Kong: Skull Island (Review)
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I remember watching King Kong as a child and being amazed at this giant gorilla so it's funny seeing it now as an adult and even more so having to think about it in much more depth and reflecting on it in this review.
Former British Special Air Service, Captain James Conrad, a skilled tracker is hired by U.S. government agent Bill Randa to guide an expedition to map out an island known as "Skull Island". Randa also recruits the Sky Devils, a Vietnam War veteran helicopter squadron led by Lieutenant Colonel Preston Packard. The group is soon joined by pacifist photojournalist Mason Weaver.
Arriving on Skull Island, Packard's men begin dropping explosives developed by seismologist Houston Brooks to determine if the ground is hollow, despite Conrad's objections. The helicopters are suddenly attacked by a 100 foot-tall bipedal ape known as Kong, and many are destroyed, with the survivors split into two groups. The survivors' only hope for rescue is a resupply team that will meet them at the island's northern end in three days time.
I was pleasantly surprised at the opening sequence. I wasn't expecting it to start so dramatically but I actually thought the focus and later character development was beautifully cyclic and the perfect start to the climactic nature of the whole films very being.
When the initial character came back in I was in awe. I thought it was a really cleverly written script with shock after shock. I loved how he provided us with the information needed to understand the island. I thought of him as almost a narrator of the whole film but a much needed one to draw everything together and minimise loop holes.
I think it's important to note that you don't need to have watched any of the previous films to see this one. Despite it's name it is a complete stand alone film and on top of that it has a unique storyline.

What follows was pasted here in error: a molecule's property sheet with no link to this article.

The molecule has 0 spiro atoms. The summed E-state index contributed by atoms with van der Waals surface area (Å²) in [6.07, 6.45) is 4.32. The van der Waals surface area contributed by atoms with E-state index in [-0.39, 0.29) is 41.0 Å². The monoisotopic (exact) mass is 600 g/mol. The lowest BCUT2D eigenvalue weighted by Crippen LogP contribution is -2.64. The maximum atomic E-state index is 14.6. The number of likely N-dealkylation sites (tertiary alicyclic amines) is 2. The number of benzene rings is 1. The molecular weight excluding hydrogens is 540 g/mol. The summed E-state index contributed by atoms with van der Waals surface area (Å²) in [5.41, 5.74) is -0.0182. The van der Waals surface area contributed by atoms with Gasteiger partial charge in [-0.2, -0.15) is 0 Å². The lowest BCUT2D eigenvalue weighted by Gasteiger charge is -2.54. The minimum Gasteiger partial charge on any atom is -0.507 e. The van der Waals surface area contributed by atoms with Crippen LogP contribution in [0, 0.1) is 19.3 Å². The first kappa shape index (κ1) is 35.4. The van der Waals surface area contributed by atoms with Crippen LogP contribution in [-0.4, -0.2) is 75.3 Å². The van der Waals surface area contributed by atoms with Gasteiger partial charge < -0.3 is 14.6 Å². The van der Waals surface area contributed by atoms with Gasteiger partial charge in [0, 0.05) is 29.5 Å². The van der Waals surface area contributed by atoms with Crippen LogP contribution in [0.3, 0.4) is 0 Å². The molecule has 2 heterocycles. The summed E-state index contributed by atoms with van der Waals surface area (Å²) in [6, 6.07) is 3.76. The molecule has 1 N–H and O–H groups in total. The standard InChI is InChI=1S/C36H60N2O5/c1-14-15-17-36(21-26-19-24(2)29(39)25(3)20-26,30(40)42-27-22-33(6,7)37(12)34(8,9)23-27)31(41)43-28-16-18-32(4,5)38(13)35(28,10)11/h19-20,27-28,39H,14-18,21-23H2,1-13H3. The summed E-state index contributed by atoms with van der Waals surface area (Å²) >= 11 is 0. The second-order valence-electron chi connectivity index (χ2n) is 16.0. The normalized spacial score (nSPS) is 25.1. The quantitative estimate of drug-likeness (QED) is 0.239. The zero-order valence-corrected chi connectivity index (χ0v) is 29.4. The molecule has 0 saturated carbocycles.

It's so nice to have another path taken by the films directors and writers. Instead of being the story we all know and love, there is a twist to the tale and we learn the truth behind Kong. It's actually weirdly emotional to hear about his life and how much he does for the local island dwellers. I loved the addition of their characters because despite the lack of vocalisation, I thought they powerfully communicated especially with the location and backgrounds.
The graphics and film locations were genuinely stunning. You couldn't have asked for anything more from the setting point of view. Towards the beginning of the film, there were a lot of little scenes to introduce characters and recruit people for the mission. It was nice to see how detailed the sets were after spending so little time there. But the island. The island was stunning. It was so pretty and perfect and just beautiful. There were so many different and unique ecological systems on the land mass and they were each created for specific niches which I loved.
Skull Island turns out to be such an isolated ecosystem and as such, it has allowed the creation of lots of other big creatures. I actually think that makes much more sense than the traditional image of just one giant gorilla. All the different creatures are incredible.
It's actually nice to see a deeper plot to the King Kong story. Instead of humans and Kong being at war it's actually a complete turn of events, making this version of Kong unique and stand out.
I have to admit, there were multiple times I jumped during the film but never more than in the battles with the underground creatures triggered by the humans bombs. I couldn't help but think about how the movie translates to real life. Humans are destroying the very planet we need the most and it really does make me sad that we as humans take advantage of technological developments and use it to interfere with different populations that are perfectly safe beforehand.